Editorials: The US civil war is playing out again – this time over voter rights | David A Love/theguardian.com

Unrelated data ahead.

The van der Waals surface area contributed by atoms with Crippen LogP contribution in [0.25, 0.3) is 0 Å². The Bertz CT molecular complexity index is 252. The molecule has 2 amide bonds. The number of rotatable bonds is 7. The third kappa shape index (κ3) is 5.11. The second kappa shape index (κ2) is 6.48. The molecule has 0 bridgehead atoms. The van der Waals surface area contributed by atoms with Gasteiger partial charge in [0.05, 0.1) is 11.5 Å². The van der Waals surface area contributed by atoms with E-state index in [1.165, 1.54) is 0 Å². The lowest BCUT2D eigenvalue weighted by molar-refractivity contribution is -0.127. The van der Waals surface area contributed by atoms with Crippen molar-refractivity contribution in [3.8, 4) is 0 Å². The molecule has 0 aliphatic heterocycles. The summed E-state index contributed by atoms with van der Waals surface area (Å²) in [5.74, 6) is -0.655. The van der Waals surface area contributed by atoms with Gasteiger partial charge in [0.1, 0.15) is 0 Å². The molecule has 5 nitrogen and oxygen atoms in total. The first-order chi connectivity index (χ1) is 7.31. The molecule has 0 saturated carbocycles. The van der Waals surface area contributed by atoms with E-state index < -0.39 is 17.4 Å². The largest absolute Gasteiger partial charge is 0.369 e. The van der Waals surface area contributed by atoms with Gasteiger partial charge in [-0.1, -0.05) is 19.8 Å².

Nearly 150 years after the end of the US civil war, the South and the federal government are poised for a rematch over the voting rights of black Americans, and ultimately over the fundamental rights of all Americans. Once again, the former Confederate states are determined to defend their traditions and way of life, while the Union forces in the North – the federal government – are positioning themselves to defend justice and equality. But this time, in an ironic twist, two black men – President Barack Obama and Attorney General Eric Holder – are leading the charge. In the 1860s, the fight between the North and the South was about slavery and the right of the Confederate states to maintain a dreaded institution that kept people of African descent in bondage. Unprecedented carnage resulted. A century later – in light of the 1954 US supreme court decision in Brown v Board of Education of Topeka, which ended racial segregation in public schools – the South struggled to maintain a Jim Crow system that kept black people legally and politically impotent, all in the name of states’ rights. Two hallmarks of the civil rights movement are the Civil Rights Act of 1964 and Voting Rights Act of 1965. Passed by Congress and signed into law by President Lyndon Johnson, the legislative victories were achieved only through the blood of civil rights workers, both black and white, who were beaten, sprayed with fire hoses, shot, firebombed, bitten by police dogs and lynched.